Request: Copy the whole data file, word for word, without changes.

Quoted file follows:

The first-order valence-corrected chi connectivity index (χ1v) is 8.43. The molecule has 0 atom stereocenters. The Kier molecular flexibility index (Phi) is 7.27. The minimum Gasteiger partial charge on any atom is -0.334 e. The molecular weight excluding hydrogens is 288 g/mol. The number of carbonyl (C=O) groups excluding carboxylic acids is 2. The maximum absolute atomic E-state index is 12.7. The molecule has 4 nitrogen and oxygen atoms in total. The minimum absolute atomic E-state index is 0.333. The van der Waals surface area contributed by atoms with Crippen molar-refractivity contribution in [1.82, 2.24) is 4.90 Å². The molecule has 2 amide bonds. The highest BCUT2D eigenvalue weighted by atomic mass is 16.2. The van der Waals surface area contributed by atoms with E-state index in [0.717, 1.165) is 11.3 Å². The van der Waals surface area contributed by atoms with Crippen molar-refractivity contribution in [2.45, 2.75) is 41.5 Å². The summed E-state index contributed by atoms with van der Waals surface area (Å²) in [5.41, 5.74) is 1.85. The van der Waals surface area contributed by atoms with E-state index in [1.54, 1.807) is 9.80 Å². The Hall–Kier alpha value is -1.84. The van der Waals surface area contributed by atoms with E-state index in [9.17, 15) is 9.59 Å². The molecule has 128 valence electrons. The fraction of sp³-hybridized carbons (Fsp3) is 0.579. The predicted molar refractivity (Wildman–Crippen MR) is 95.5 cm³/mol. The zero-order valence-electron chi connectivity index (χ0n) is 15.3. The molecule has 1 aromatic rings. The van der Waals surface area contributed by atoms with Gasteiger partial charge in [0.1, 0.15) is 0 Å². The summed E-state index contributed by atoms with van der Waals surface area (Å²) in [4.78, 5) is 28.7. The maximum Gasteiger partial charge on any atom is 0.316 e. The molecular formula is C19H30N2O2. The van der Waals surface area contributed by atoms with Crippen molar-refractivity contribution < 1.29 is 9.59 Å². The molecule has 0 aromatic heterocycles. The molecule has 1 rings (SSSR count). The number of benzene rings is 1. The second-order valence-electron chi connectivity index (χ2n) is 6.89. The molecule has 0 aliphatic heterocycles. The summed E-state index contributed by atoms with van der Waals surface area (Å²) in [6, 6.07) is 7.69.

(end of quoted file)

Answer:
The first-order valence-corrected chi connectivity index (χ1v) is 8.43. The molecule has 0 atom stereocenters. The Kier molecular flexibility index (Phi) is 7.27. The minimum Gasteiger partial charge on any atom is -0.334 e. The molecular weight excluding hydrogens is 288 g/mol. The number of carbonyl (C=O) groups excluding carboxylic acids is 2. The maximum absolute atomic E-state index is 12.7. The molecule has 4 nitrogen and oxygen atoms in total. The minimum absolute atomic E-state index is 0.333. The van der Waals surface area contributed by atoms with Crippen molar-refractivity contribution in [1.82, 2.24) is 4.90 Å². The molecule has 2 amide bonds. The highest BCUT2D eigenvalue weighted by atomic mass is 16.2. The van der Waals surface area contributed by atoms with E-state index in [0.717, 1.165) is 11.3 Å². The van der Waals surface area contributed by atoms with Crippen molar-refractivity contribution in [2.45, 2.75) is 41.5 Å². The summed E-state index contributed by atoms with van der Waals surface area (Å²) in [5.41, 5.74) is 1.85. The van der Waals surface area contributed by atoms with E-state index in [1.54, 1.807) is 9.80 Å². The Hall–Kier alpha value is -1.84. The van der Waals surface area contributed by atoms with E-state index in [9.17, 15) is 9.59 Å². The molecule has 128 valence electrons. The fraction of sp³-hybridized carbons (Fsp3) is 0.579. The predicted molar refractivity (Wildman–Crippen MR) is 95.5 cm³/mol. The zero-order valence-electron chi connectivity index (χ0n) is 15.3. The molecule has 1 aromatic rings. The van der Waals surface area contributed by atoms with Gasteiger partial charge in [0.1, 0.15) is 0 Å². The summed E-state index contributed by atoms with van der Waals surface area (Å²) in [4.78, 5) is 28.7. The maximum Gasteiger partial charge on any atom is 0.316 e. The molecular formula is C19H30N2O2. The van der Waals surface area contributed by atoms with Crippen molar-refractivity contribution < 1.29 is 9.59 Å². The molecule has 0 aromatic heterocycles. The molecule has 1 rings (SSSR count). The number of benzene rings is 1. The second-order valence-electron chi connectivity index (χ2n) is 6.89. The molecule has 0 aliphatic heterocycles. The summed E-state index contributed by atoms with van der Waals surface area (Å²) in [6, 6.07) is 7.69.